voice control at all times when it is off the leash, even when distractions are
everywhere. Make sure your dog is micro-chipped and ID tags are current. If your dog gets away from you, ID tags and microchips will be your best bet at reunification.

If your dog is ready, the dog park can be an option as a place to practice being off-leash. You can test your voice control commands and his/her response, as well as see how your dog behaves when distractions are everywhere. Your dog should always follow your direction no matter the situation or distraction. If your pup is not responding well and does not maneuver around the dog park by your side while obeying commands, it may be beneficial to practice those commands some more at home on a leash with fewer distractions. If your pup does well at listening to commands at the dog park while sticking by your side, you can allow them to begin exploring interesting smells, running freely, and playing with other dogs in ways they can’t at home or while on-leash, and generally have some fun!

The best part? Your dog can develop more confidence while earning your trust. If you feel it’s appropriate, you can tackle more challenging situations each time, until you’re able to trust your dog and his behavior virtually anywhere it’s appropriate for him to be. Remember, consistent, positive reinforcement punctuated with random treats helps promote good behavior, build skills and good canine citizens.

Finally, if you’re worried about your dog’s weight or fear spoiling him with too many treats, enthusiastic praise (i.e. “Yes!”) is another type of reward for good behavior. You can mix it up so he never knows which he’ll get – food or praise. Both feel good to him because he’s pleasing you, and you are rewarding his good behavior.

We hope this gives you what you need to help begin leash training your furry family member! Happy walking!

Common Signs of Pain in Animals

How to recognize the common signs of pain in animals

It’s not uncommon for pets to get injured. With all the outdoor activities and rough-and-tumble play throughout the day, accidents are certainly unavoidable. While injuries are a source of pain for many animals, health ailments are also responsible for pain and discomfort in pets. Pain commonly causes changes in an animal’s demeanor and often indicates that they are experiencing discomfort. Behaviors like whimpering, anxiety, and other changes are the ways our animals communicate to us that there is something wrong and they need our help.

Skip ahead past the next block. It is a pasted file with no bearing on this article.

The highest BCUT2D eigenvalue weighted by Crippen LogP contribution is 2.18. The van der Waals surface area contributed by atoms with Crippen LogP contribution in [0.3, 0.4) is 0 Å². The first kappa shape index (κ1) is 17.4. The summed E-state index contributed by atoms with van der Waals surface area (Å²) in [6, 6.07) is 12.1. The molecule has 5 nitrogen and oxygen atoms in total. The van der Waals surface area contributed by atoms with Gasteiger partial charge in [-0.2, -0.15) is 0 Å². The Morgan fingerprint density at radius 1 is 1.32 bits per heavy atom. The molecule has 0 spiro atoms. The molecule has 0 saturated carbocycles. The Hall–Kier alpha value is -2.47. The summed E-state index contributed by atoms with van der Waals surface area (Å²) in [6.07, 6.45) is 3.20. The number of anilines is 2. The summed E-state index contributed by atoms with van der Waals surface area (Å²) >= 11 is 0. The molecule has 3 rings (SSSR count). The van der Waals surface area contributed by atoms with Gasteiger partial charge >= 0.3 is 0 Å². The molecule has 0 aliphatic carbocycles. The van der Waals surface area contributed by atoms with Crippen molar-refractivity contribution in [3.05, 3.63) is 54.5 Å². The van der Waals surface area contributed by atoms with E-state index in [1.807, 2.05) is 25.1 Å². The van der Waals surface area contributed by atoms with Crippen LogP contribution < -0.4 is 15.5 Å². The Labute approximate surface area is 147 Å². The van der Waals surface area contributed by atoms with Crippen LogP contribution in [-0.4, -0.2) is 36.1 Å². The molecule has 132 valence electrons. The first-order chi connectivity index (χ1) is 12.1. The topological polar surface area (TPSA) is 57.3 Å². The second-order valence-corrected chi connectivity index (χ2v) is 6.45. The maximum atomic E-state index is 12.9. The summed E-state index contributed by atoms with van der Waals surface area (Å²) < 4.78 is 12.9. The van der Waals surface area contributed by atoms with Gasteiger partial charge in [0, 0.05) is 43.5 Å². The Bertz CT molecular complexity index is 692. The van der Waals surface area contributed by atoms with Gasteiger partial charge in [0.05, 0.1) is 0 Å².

Dogs and cats have different ways of showing pain, but there is some overlap in the behaviors that these animals display if they’re feeling under the weather. Some of these shared behaviors may include:

  • Decrease or loss of appetite
  • Quiet or submissive behavior
  • Hissing, howling, whimpering or growling
  • Increased and excessive grooming, licking self, biting self, etc.

While there are many similar pain-related behaviors among dogs and cats, here are some symptoms that can often be unique to each animal.

Signs of Dog Pain

Unique to dogs, these indicators can signal that a trip to the vet is in order:

    • Increased aggression. Unlike cats, dogs can display aggression if they aren’t feeling well. Don’t take this behavior personally. Aggression when sick is known as a defense mechanism used to protect against unwanted bothering.

 

  • Restlessness. A dog in pain may not be able to settle down comfortably. If your dog seems agitated and stiff, watch for a limp and lethargy – these can be important clues for recognizing hip pain or arthritis. A dog that arches their back or tends to stretch more than usual may also be indicating back pain or spinal issues.

 

  • Squinting. Dogs with eye pain may react by squinting. Smaller pupils can also be an indication of pain. Corneal ulcers and other eye diseases should be treated immediately to reduce the chances of permanent damage.

Signs of Cat Pain

Often quiet and lackadaisical, it can be hard to know when these creatures are hurting. So how exactly do you know if a cat is in pain? Keep a lookout for these behaviors:

 

  • Hiding. Hiding is one way that cats can ensure that they won’t be bothered. Typically social creatures, a cat that’s in hiding for long periods of time may be a sign of something awry.
  • Hunching posture. A change in posture can signal a cat in pain. Sitting with their paws underneath them, showing disinterest in their surroundings or sitting alone could indicate a number of different health ailments, including abdominal pain, constipation, urinary infections and in some cases an abscess, cancer, pancreatitis, feline panleukopenia, or gastrointestinal obstruction.
  • Trouble using the litter box. Back or hip pain can prevent a cat from crouching in the right position to use the litter box. Feces and urine on the sides of the box may hint that your cat is having some mobility issues.

 

What to do when your dog or cat shows signs of pain

If your pet is exhibiting one or more of these behaviors, it’s best to take them in for a visit with your veterinarian. Even though animals can be masters at masking their injury or ailments, it’s important that you still take your pet to the vet for further examination. There are many options available to treat pain in animals including analgesic medications, physical rehabilitation, acupuncture, laser therapy, and therapeutic massage. Your vet can provide insight into what’s happening with your pet, and discuss treatment options. If you suspect your pet may be experiencing pain and discomfort, make an appointment with your vet right away. The team at AZPetVet is available 7 days a week to help you ensure your pet is living their best life, pain free.